Featured Participant Aliza Saunders

Gap Program Year: 2018-2019

Where are you from? Columbia, MD.

Where are you working this year: I work at Street Roots, a street newspaper that employees houseless folks and those living in poverty, where I help coordinate and systemitize supplies and community building events for vendors and staff the front desk. I also work at Northwest Workers’ Justice Project (NWJP), a nonprofit law firm that defends low-wage workers and advocates for policy change, where I had the opportunity to work on a campaign for several months, attend weekly Case Review meetings, and research bills in the Oregon legislature. Lastly, I work at Agape Village, a tiny homes village that houses formerly houseless folks, where we, quite literally, are building justice.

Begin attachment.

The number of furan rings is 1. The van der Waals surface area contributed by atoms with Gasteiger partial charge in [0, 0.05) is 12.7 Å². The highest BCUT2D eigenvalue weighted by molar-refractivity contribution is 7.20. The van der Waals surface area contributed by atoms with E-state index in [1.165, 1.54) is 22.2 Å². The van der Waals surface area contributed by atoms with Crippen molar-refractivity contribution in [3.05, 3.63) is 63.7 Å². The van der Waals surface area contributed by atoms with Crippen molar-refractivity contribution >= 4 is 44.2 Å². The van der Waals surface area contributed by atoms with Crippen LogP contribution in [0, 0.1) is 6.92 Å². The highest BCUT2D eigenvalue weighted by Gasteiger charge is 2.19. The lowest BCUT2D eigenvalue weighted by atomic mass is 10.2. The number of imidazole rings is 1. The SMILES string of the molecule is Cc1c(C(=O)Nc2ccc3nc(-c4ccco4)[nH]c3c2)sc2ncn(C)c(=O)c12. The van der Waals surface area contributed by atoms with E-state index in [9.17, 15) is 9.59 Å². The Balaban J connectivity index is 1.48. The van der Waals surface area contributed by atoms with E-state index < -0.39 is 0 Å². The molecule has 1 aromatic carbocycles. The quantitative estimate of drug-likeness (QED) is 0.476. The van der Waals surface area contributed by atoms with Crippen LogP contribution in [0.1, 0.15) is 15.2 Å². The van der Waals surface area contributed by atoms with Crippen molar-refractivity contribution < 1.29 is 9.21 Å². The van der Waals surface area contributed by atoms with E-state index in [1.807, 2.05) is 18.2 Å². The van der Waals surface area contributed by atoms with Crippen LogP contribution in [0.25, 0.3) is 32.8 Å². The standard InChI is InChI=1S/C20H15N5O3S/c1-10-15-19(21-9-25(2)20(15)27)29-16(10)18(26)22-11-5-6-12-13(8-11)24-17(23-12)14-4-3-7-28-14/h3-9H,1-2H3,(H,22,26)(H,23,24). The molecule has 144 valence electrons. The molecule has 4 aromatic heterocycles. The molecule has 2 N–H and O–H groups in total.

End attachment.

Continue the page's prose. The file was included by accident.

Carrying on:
Tell us about a new skill you learned this year: I’ve learned how to better advocate for myself, both in our Tivnu community and within my internships.

Favorite Tivnu activity so far: I loved going to Mt. Rainer, our first hiking trip. It was absolutely beautiful, probably the prettiest mountains I’ve ever seen.

Something that surprised you this year: It surprised me how easy it was to make friends and strong connection with those in the cohort, even though we each come from different backgrounds and have varied interests.

 


Tivnu in the NY Times

Taking a gap year at home can be as meaningful as doing one abroad.
Featured in The New York Times
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